Solvin' it old school: Israeli mathematician unravels the decades-old 'Road Coloring Problem'... an eight page, hand-written proof. Some details here.

This is a great story - Russian mathematician immigrates to Israel, works as a laborer and night watchman, and perseveres and excels in his chosen vocation.  

JERUSALEM - A mathematical puzzle that baffled the top minds in the esoteric field of symbolic dynamics for nearly four decades has been cracked — by a 63-year-old immigrant who once had to work as a security guard.

Avraham Trahtman, a mathematician who also toiled as a laborer after moving to Israel from Russia, succeeded where dozens failed, solving the elusive "Road Coloring Problem."

The conjecture essentially assumed it's possible to create a "universal map" that can direct people to arrive at a certain destination, at the same time, regardless of starting point. Experts say the proposition could have real-life applications in mapping and computer science.

Now get this:

The "Road Coloring Problem" was first posed in 1970 by Benjamin Weiss, an Israeli-American mathematician, and a colleague, Roy Adler, who worked at IBM at the time.

For eight years, Weiss tried to prove his theory. Over the next 30 years, some 100 other scientists attempted as well. All failed, until Trahtman came along and, in eight short pages, jotted the solution down in pencil last year.


I'm sure Wrymouth can explain to us Poli-Sci majors the intricacies and significance of this remarkable accomplishment.

And for Wrymouth and the math geeks, here is Mr. Trahtman's 8-page paper in its entirety.

I'm completely jazzed...

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  • 21 Mar 2008, 8:47 AM Wry M wrote:
    uh, oh, TWO interesting sets of math links in less than an hour... the other set's over in the comments section of AreWeLumberjacks?...

    Good thing it's a long weekend. Happy Easter (the modern, Christian kind, as opposed to the more ancient, pagany kind) to all.

    Cog will be happy to note I have picked up a "grad student" at my high school, who is helping me unravel a conjecture about WryMouth's tetrahedral matrix... he is gleefully crunching numbers because he has some free time I do not. I have dutifully named the conjecture after both of us in fair gratitude: the Boland-Wrymouth conjecture.

    And yes, we are using pens, pencils, and reams of graph paper.

    Additionally, another variation on Pascal's triangle is producing tantalizing results that remain just beyond my symbolic grasp... I can't get the free time to work out the functional description, although I can describe the procedure perfectly in English... the "shortcut" notation eludes me, and it is the "shortcut" notation that mathematicians and statisticians crave.

    This pursuit line is the one that resulted in the "hyperfactorial" number sequences and the "Star Wars" number sequences, posted about earlier. As I tell the students, with mock naivety, I am only trying to generalize the work of Pascal and Newton -- what could be so hard about that?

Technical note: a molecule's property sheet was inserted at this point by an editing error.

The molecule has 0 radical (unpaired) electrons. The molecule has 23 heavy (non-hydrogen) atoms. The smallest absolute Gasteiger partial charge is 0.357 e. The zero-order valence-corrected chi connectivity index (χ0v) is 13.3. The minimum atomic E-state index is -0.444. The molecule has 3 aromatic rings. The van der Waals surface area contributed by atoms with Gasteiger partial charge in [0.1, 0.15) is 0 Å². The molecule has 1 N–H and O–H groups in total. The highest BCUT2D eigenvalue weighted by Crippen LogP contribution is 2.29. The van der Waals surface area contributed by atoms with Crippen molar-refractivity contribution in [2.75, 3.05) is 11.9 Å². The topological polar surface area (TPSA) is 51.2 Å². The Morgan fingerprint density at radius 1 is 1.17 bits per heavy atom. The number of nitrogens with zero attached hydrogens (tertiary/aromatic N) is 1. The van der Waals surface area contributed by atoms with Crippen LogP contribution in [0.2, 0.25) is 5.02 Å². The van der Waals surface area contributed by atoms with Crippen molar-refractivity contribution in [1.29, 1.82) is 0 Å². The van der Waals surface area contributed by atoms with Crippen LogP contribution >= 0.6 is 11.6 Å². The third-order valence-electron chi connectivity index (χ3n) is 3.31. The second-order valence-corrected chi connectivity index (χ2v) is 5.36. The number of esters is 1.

Thanks for the tease.

    PS: I am not satisfied with the modern "proof" of Fermat's last theorem, as I believe it should be able to be done with techniques and materials available to Fermat -- i.e., no computers, or modern mathematics, etc. So that's on my list of things-to-do as well.
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  • 25 Mar 2008, 9:00 PM Wry M wrote:
    Cogit: I have downloaded the pdf... my idea of "bathtub" reading... thoughts will be posted in a little while, if post-worthy. Thanks again!
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    1. 26 Mar 2008, 7:21 PM WryMouth wrote:
      Ok; I'm back...

      FYI, the opening sentence of the abstract of the proof reads like Steve martin's old punch-line: "baby-no-face-banana-dog-boy."

      But, I was able to sift a few glimpses of reasoning through the dual smudged filters of thorough-going graph-theory slang and broken Russian-Israeli English.*
      You will be happy to know, Cogito, that the main engine of the proof rests on the ol' Proof By Contradiction maneuver you remember from your Hi Skule geometry and/or Debate Club days.

      Assume the contrary position is true, follow the logic trail to an absurdity, and then drop the "ergo, the theorem must be true."
      That's the bit, I am sure, he is speaking of when he says "hard, but not complicated."
      As a bonus, my fevered brain was able to solve a mapping problem I and my research student encountered in the Boland-Wrymouth conjecture -- how do you create a 2-d coordinate "street map" for a city, if there are three cardinal directions, instead of four?

      I have dubbed the three cardinal directions, varyingly, as Red/Blue/Green, Moe/Larry/Curly, or Groucho/Chico/Harpo.

      Hey; it's my map.

      Pictures to follow in a later post, we hope. We tried the map today, on levels n=4 and n=5, and it works a treat. I envision that it may even be extendable to maps of any number of directions.


      * Don't the editors of math papers even care about salesmanship? Why don't they at least clean up the dropped definite articles and stilted phrases?

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